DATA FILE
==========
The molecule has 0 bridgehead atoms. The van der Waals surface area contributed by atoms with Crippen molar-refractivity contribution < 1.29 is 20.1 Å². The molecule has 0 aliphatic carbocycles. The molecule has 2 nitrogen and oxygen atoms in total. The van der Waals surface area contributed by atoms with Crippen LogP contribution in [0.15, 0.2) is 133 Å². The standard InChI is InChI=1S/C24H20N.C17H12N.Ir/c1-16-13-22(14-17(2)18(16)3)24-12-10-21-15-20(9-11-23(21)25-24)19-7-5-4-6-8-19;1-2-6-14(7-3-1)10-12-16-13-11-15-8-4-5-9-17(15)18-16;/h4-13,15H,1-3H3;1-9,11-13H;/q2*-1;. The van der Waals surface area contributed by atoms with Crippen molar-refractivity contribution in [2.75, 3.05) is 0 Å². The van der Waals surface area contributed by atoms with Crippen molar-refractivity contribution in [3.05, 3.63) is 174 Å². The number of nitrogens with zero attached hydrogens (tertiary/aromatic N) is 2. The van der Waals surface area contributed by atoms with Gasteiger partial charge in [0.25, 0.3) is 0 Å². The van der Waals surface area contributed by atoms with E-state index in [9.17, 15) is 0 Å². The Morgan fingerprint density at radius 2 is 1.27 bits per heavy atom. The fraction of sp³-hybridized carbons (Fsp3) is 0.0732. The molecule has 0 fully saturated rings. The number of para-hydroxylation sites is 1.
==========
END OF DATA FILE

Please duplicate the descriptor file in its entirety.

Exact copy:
The molecule has 0 bridgehead atoms. The van der Waals surface area contributed by atoms with Crippen molar-refractivity contribution < 1.29 is 20.1 Å². The molecule has 0 aliphatic carbocycles. The molecule has 2 nitrogen and oxygen atoms in total. The van der Waals surface area contributed by atoms with Crippen LogP contribution in [0.15, 0.2) is 133 Å². The standard InChI is InChI=1S/C24H20N.C17H12N.Ir/c1-16-13-22(14-17(2)18(16)3)24-12-10-21-15-20(9-11-23(21)25-24)19-7-5-4-6-8-19;1-2-6-14(7-3-1)10-12-16-13-11-15-8-4-5-9-17(15)18-16;/h4-13,15H,1-3H3;1-9,11-13H;/q2*-1;. The van der Waals surface area contributed by atoms with Crippen molar-refractivity contribution in [2.75, 3.05) is 0 Å². The van der Waals surface area contributed by atoms with Crippen molar-refractivity contribution in [3.05, 3.63) is 174 Å². The number of nitrogens with zero attached hydrogens (tertiary/aromatic N) is 2. The van der Waals surface area contributed by atoms with Gasteiger partial charge in [0.25, 0.3) is 0 Å². The van der Waals surface area contributed by atoms with E-state index in [9.17, 15) is 0 Å². The Morgan fingerprint density at radius 2 is 1.27 bits per heavy atom. The fraction of sp³-hybridized carbons (Fsp3) is 0.0732. The molecule has 0 fully saturated rings. The number of para-hydroxylation sites is 1.